Advanced AI offers intuitive robots that can anticipate human actions
Robots play an increasingly important role in industrial manufacturing through precision engineering and helping manufacturers achieve production efficiencies. Critical to the inclusion of robots in the workspace of course is the welfare and safety of human workers. This concern has led to a reconceptualisation of robots as active working partners. Rather than replace workers, robots are there to complement and boost human expertise. “Physical-human robot interaction has become a key technology with huge potential to benefit industry as well as society,” notes An.Dy (Advancing Anticipatory Behaviors in Dyadic Human-Robot Collaboration) project coordinator Francesco Nori from the Italian Institute of Technology. “An important element to this is endowing robots with the ability to react to unpredictable behaviour or unintentional contact.”
Predictive behaviour models
The fundamental assumption of the EU-funded An.Dy project was that physical collaboration requires robots to better understand and predict what their human partner is doing. To achieve this, the project sought to bring human-robot collaboration up to the next level. “Data related to human movement, heart rate, blood pressure, temperature and other factors can be gathered from wearable devices,” explains Nori. “Analysis of this data can help machines ‘learn’ how to predict intentions, and to anticipate human actions.” The project team began by observing how robots and humans on the assembly line interact. From these findings, a database of robot-human interactions was built. This data was then used to develop the An.Dy Suit, a wearable overall that tracks motion and, importantly, records physical pressure and forces. The suit is similar to the sort of performance capture suits used in moviemaking. Vast amounts of motion data were gathered from workers carrying out various physical tasks, such as automotive assembly. This led to the development of new predictive models of human dynamic behaviour. It is these models that could now revolutionise robot-human workspaces. “Through measuring and modelling human whole-body dynamics, we are now able to provide robots with entirely new levels of awareness about human intentions and ergonomics,” adds Nori. One unforeseen application came along during the COVID-19 pandemic. The project team was able to develop a prototype smart-band that can monitor distances between people, and sends an alert when the wearer’s body temperature exceeds 37.5 °C. Researchers are currently working on a second prototype, which they hope to bring to market.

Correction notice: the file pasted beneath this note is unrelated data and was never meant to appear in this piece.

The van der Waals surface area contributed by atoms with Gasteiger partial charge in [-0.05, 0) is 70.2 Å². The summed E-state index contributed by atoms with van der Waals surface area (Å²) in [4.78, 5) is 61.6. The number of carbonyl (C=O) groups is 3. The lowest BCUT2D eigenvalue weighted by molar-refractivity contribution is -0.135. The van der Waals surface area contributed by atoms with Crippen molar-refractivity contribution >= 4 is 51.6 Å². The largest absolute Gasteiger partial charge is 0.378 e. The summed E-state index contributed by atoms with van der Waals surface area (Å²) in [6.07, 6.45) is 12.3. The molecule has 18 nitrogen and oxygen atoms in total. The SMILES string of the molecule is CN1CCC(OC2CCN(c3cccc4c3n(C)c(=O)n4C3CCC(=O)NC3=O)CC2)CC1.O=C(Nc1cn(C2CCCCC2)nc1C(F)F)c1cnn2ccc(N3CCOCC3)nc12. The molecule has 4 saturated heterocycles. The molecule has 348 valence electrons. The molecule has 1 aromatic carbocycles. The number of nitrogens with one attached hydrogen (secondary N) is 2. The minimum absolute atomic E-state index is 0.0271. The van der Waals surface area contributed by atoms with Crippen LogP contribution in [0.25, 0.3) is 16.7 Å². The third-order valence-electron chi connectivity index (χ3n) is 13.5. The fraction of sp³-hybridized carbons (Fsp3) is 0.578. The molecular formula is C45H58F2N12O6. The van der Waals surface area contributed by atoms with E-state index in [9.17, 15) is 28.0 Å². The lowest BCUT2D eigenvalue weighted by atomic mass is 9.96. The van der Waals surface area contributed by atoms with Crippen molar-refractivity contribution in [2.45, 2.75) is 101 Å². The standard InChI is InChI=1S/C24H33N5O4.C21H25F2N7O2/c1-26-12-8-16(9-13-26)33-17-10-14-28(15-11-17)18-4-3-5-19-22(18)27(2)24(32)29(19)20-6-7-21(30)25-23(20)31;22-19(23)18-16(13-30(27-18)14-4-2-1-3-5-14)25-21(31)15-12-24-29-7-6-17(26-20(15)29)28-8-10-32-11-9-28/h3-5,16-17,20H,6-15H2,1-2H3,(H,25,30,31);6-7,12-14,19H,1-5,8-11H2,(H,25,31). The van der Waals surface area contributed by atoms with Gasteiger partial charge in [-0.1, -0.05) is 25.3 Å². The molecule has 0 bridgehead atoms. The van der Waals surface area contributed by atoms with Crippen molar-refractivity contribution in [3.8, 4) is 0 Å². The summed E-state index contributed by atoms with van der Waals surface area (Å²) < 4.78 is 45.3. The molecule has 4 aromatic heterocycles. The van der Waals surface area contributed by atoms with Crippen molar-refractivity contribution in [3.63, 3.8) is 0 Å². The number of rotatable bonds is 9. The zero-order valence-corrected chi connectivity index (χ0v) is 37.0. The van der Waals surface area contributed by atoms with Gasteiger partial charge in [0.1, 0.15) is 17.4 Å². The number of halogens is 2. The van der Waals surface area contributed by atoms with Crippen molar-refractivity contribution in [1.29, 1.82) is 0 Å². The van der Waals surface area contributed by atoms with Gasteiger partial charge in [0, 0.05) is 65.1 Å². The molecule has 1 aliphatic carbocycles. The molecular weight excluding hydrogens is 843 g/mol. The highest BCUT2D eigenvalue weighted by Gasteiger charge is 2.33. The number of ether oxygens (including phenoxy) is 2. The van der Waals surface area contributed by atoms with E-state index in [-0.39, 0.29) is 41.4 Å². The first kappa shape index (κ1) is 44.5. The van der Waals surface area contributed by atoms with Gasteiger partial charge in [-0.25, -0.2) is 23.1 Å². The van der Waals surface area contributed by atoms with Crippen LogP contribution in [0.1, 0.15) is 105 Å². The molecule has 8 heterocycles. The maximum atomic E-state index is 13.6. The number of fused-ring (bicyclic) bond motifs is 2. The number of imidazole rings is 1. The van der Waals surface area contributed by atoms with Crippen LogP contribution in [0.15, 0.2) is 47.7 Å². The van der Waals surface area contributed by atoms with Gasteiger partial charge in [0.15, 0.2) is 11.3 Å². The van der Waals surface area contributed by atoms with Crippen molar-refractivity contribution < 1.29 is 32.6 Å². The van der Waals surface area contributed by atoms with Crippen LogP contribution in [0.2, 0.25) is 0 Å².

Future human-robot collaborations
These breakthroughs underline the potential that improved human-robot collaborations could bring. In the short term, this is perhaps most notable in manufacturing, the core focus of the An.Dy project. Intelligent exoskeletons could anticipate human intentions in real-time, aiding tasks such as heavy lifting. An advanced collaborative robot could also tailor its speed and sensitivity to suit the physical characteristics of a particular worker, who might be engaged in manoeuvring a complex mechanical part into place. “Exoskeletons capable of supporting heavy-duty workers could play a key role in boosting Europe’s competitiveness,” notes Nori. “Productivity improvements can be achieved through more flexible and effective production processes. Our vision is that the strength and ingenuity of humans and robots can be optimally combined.” Reducing the physical stress on workers could help to minimise injuries and thus reduce healthcare and compensation costs. There are also opportunities in assisted living that could be exploited. Robots capable of anticipating the needs of users could help elderly people to live autonomously for longer, through aiding everyday tasks such as walking and lifting objects.
An.Dy, robots, industrial, exoskeletons, manufacturing, automotive, workspace, collaborative, human